At the risk of sounding like cranky old folks, stand by while we get our glasses, raise our cane to start pointing and say, "When we were kids, trick-or-treating took place on Halloween!"

We did it in two feet of snow and uphill the whole way, of course.

Meadville City Council officials discussed at Wednesday's meeting on which day Trick or Treat Night should take place this year. This came after we assume the city received scores of calls on the issue — or, as was mentioned in Mike Crowley's story on Page One of Friday's Tribune, one resident.

It was an important and pressing issue that just had to be settled on June 19. It was the first item on the "New Business" portion of the meeting's agenda, no less. There are only four months until the big day, after all!

After much discussion, and upon considering many crucial factors, it was decided Trick or Treat Night will take place on Oct. 24 — a full week before Halloween itself.

As Crowley so aptly chronicled, Meadville has been known for years to hold Trick or Treat Night on the Thursday before the Meadville Halloween Parade, often described as the largest nighttime parade in the commonwealth. This year's parade is Oct. 26, so city officials apparently had no choice but to stick Trick or Treat Night on Oct. 24.

Positioning Trick or Treat Night at this time is convenient, as the next day is a teacher in-service day on Crawford Central School District's 2019-20 school calendar. So the three days of fun go like this: Thursday, trick-or-treating; Friday, no school; and Saturday, largest nighttime parade in the state.

Two of City Council's main concerns for holding Trick or Treat Night on Oct. 24 instead of Oct. 31 are weather and daylight. A difference of a week is about 14 minutes of daylight, as Councilman Jim Roha pointed out, so we don't see that as a valid concern.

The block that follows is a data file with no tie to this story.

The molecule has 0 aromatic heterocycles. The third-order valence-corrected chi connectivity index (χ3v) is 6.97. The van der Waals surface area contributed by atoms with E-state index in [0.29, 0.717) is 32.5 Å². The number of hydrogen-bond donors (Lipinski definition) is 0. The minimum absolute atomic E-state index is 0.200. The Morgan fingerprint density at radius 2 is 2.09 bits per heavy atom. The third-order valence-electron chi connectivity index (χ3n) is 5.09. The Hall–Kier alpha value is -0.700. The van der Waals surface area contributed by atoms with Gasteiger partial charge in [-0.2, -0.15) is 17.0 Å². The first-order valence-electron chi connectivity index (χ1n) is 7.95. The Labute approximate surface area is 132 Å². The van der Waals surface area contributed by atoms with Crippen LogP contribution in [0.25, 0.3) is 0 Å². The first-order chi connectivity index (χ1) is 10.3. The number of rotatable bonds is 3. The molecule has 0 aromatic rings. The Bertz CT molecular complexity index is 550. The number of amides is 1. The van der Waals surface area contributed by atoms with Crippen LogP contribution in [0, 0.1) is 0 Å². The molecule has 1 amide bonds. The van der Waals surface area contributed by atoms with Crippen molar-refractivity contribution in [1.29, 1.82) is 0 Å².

Regarding the weather: “The thing is, the later it gets, it seems like those poor kids are out there,” Deputy Mayor Nancy Mangilo Bittner said. “I mean, it’s nasty out there sometimes.”

Hundreds — including many children — braved wintry conditions last Dec. 1 to enjoy the Linesville Lighted Tractor Parade. Meadville area residents are used to poor weather — what with just about two months of summer some years and nearly ever other day seemly raining or snowing. 

If we're worried about poor weather, why not hold Trick or Treat Night in July or August when it doesn't get nasty outside — or perhaps the night of the Summer Solstice, as that day provides us with the most hours of sunlight all year?

Clearly, there are more important things going on in this fair city than Trick or Treat Night. And this editorial has our collective tongue firmly in our cheek. But why is it so hard to celebrate Halloween — with the candy and the costumes and the fun — on Halloween itself?

Luckily, last year, a group of area residents held a trunk or treat in Meadville's Diamond Park on Halloween night. We hope this event is able to continue and thrive on Halloween — just as the ghosts and ghouls had intended.

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